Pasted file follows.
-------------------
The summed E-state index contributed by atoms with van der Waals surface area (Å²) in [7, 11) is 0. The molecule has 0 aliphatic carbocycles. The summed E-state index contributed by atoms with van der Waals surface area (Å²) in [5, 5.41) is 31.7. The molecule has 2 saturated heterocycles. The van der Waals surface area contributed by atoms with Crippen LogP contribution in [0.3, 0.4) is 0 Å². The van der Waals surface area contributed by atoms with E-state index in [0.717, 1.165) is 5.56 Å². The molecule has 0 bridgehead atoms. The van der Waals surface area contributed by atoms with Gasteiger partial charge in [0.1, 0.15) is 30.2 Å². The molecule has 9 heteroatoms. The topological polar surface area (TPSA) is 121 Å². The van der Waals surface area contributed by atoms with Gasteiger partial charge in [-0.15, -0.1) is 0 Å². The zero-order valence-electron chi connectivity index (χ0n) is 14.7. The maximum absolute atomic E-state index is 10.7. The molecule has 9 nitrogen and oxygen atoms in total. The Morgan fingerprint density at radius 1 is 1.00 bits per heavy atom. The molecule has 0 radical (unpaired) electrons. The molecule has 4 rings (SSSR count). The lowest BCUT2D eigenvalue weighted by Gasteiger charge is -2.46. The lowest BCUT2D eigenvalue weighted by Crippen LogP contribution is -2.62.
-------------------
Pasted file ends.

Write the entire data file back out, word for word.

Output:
The summed E-state index contributed by atoms with van der Waals surface area (Å²) in [7, 11) is 0. The molecule has 0 aliphatic carbocycles. The summed E-state index contributed by atoms with van der Waals surface area (Å²) in [5, 5.41) is 31.7. The molecule has 2 saturated heterocycles. The van der Waals surface area contributed by atoms with Crippen LogP contribution in [0.3, 0.4) is 0 Å². The van der Waals surface area contributed by atoms with E-state index in [0.717, 1.165) is 5.56 Å². The molecule has 0 bridgehead atoms. The van der Waals surface area contributed by atoms with Gasteiger partial charge in [0.1, 0.15) is 30.2 Å². The molecule has 9 heteroatoms. The topological polar surface area (TPSA) is 121 Å². The van der Waals surface area contributed by atoms with Gasteiger partial charge in [-0.15, -0.1) is 0 Å². The zero-order valence-electron chi connectivity index (χ0n) is 14.7. The maximum absolute atomic E-state index is 10.7. The molecule has 9 nitrogen and oxygen atoms in total. The Morgan fingerprint density at radius 1 is 1.00 bits per heavy atom. The molecule has 0 radical (unpaired) electrons. The molecule has 4 rings (SSSR count). The lowest BCUT2D eigenvalue weighted by Gasteiger charge is -2.46. The lowest BCUT2D eigenvalue weighted by Crippen LogP contribution is -2.62.